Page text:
Academic journal article Contemporary Nurse : a Journal for the Australian Nursing Profession

The Functions and Roles of Questioning during Nursing Handovers in Specialty Settings: An Ethnographic Study

Academic journal article Contemporary Nurse : a Journal for the Australian Nursing Profession

The Functions and Roles of Questioning during Nursing Handovers in Specialty Settings: An Ethnographic Study

Article excerpt

(ProQuest: ... denotes formulae omitted.)

Handover is "the transfer of responsibility and accountability between one or more clinicians on a temporary or permanent basis" (Chin, Warren, Kornman, & Cameron, 2012, p. 2). Transitions in care, where handover acts as a bridge, are important sites for communication breakdowns that can lead to medical errors. Patient safety and quality of care can be affected by poor handover technique. Questions play diverse roles in handover, involving the transmission of information about patients and in constructing a comprehensive understanding of patients (Ilan et al., 2012). In this paper, through the presentation of research findings, we explore the interactional practices of questioning that occur between nurses during handover.

Questioning during handovers

Questioning is an interactional practice advocated for outgoing and incoming health professionals for effective handover communication. Questions have the enormous potential to improve the quality of handover interactions, and to reduce adverse events. In the I-PASS intervention study, a number of handover strategies were tested with medical residents situated in nine paediatric inpatient units in the United States and Canada. Following the intervention, there was a 30% relative decrease in preventable adverse events that could lead to patient harm. A key strategy was a standardised handover protocol based on the mnemonic I-PASS (Illness severity, Patient summary, Action list, Situation awareness and contingency plans, and Synthesis by receiver). Asking questions was a major component of the protocol (Starmer et al., 2014). In regard to medical handovers, questioning by the incoming doctor offers new clinical insights and enables detection and correction of errors in the information communicated, such as in assessments and plans (Cheung et al., 2010; Ilan et al., 2012).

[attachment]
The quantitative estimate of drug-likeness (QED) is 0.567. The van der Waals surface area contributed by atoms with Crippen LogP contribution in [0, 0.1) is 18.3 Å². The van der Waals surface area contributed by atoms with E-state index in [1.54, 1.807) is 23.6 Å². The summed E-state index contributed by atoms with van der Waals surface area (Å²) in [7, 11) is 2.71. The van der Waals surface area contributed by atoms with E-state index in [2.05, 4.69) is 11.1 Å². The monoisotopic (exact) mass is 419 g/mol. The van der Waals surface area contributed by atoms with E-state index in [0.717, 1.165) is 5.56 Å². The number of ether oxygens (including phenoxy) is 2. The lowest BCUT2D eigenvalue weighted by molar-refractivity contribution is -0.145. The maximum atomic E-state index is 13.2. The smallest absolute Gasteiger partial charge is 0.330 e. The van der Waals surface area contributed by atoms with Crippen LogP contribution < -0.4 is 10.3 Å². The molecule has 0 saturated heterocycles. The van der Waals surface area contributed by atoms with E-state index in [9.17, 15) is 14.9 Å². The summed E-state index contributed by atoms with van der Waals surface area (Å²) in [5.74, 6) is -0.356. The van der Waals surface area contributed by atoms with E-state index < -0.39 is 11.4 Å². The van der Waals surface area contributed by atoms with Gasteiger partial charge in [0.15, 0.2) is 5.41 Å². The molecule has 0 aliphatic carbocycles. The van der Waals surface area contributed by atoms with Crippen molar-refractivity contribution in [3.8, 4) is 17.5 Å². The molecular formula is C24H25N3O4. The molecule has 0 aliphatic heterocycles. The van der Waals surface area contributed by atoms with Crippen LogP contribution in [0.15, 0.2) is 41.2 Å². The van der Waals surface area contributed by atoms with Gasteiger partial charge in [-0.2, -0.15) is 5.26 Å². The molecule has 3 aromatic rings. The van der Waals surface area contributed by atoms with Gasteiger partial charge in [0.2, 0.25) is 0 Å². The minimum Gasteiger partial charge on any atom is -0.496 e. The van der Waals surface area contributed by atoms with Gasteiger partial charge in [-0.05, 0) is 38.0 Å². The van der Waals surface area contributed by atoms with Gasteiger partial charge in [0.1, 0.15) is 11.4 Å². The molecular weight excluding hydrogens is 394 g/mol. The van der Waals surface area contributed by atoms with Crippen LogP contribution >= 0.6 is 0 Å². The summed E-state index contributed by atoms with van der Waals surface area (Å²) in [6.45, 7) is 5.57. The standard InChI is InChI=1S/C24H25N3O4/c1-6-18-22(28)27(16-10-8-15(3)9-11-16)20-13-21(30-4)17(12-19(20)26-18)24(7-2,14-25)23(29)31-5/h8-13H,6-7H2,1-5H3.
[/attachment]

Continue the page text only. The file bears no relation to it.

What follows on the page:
Specific benefits of questions during nursing handovers in regard to handover quality and patient safety have been infrequently articulated. Rayo et al. (2014) argued that incoming nurses' questions can detect erroneous assessments and actions and can therefore be beneficial to handover quality and patient safety. Drach-Zahavy and Hadid (2015) found that interactive questioning in nursing shift-change handovers had a positive impact on patient safety in that it significantly reduced the number of treatment errors in the following shift. Some authors recommend that the outgoing party should encourage questioning or provide an opportunity for the incoming party to ask questions (e.g. Cheung et al., 2010; Cohen, Hilligoss, & Kajdacsy-Balla Amaral, 2012).

Nurses also recognise questioning as a valuable practice in order to achieve an effective handover. O'Connell, Macdonald, and Kelly (2008) found that nurses viewed the strengths of handover as including being able to ask questions, being able to clarify information, and having the opportunity to seek details about things they did not understand. Carroll, Williams, and Gallivan (2012) found that nurses perceived a good handover report as one in which fewer questions are asked. An implication of this research finding is that nurses may have a fairly narrow perspective on the role of questions during handover, namely as being asked by incoming nurses for the purpose of verifying and completing the transmission of facts about a patient.

In previous work focusing exclusively on questioning during nursing handovers, Rayo et al. (2014) investigated differences in the frequency of questioning, with a specific emphasis on collaborative cross-check questions during handover across levels of training and between clinician types. Health professionals involved included attending physicians, resident physicians, registered nurses, and nurse practitioners. They found that collaborative cross-checks, which they defined as incoming health professionals' questions that challenge the accuracy or appropriateness of a patient's diagnosis, treatment plan, or prognosis, were used more frequently by health professionals with a higher level of training, namely attending physicians and resident physicians. …

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